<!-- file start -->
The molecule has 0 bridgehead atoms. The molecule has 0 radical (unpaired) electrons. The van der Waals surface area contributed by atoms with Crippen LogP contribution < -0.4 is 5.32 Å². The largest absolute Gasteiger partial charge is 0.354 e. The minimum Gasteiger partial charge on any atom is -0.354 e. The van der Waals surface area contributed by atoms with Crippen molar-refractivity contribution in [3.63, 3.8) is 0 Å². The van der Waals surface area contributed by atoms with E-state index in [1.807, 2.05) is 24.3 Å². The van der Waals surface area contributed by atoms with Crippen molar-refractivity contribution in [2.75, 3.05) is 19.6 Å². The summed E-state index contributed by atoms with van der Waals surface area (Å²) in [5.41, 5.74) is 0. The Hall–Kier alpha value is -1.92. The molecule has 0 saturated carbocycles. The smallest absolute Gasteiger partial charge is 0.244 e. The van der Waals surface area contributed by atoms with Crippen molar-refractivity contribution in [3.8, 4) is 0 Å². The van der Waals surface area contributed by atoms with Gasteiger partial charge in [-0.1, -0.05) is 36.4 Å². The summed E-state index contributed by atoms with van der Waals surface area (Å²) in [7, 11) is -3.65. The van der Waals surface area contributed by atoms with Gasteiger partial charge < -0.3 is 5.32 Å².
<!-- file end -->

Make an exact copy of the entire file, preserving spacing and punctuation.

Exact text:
The molecule has 0 bridgehead atoms. The molecule has 0 radical (unpaired) electrons. The van der Waals surface area contributed by atoms with Crippen LogP contribution < -0.4 is 5.32 Å². The largest absolute Gasteiger partial charge is 0.354 e. The minimum Gasteiger partial charge on any atom is -0.354 e. The van der Waals surface area contributed by atoms with Crippen molar-refractivity contribution in [3.63, 3.8) is 0 Å². The van der Waals surface area contributed by atoms with E-state index in [1.807, 2.05) is 24.3 Å². The van der Waals surface area contributed by atoms with Crippen molar-refractivity contribution in [2.75, 3.05) is 19.6 Å². The summed E-state index contributed by atoms with van der Waals surface area (Å²) in [5.41, 5.74) is 0. The Hall–Kier alpha value is -1.92. The molecule has 0 saturated carbocycles. The smallest absolute Gasteiger partial charge is 0.244 e. The van der Waals surface area contributed by atoms with Crippen molar-refractivity contribution in [3.8, 4) is 0 Å². The van der Waals surface area contributed by atoms with Gasteiger partial charge in [-0.1, -0.05) is 36.4 Å². The summed E-state index contributed by atoms with van der Waals surface area (Å²) in [7, 11) is -3.65. The van der Waals surface area contributed by atoms with Gasteiger partial charge < -0.3 is 5.32 Å².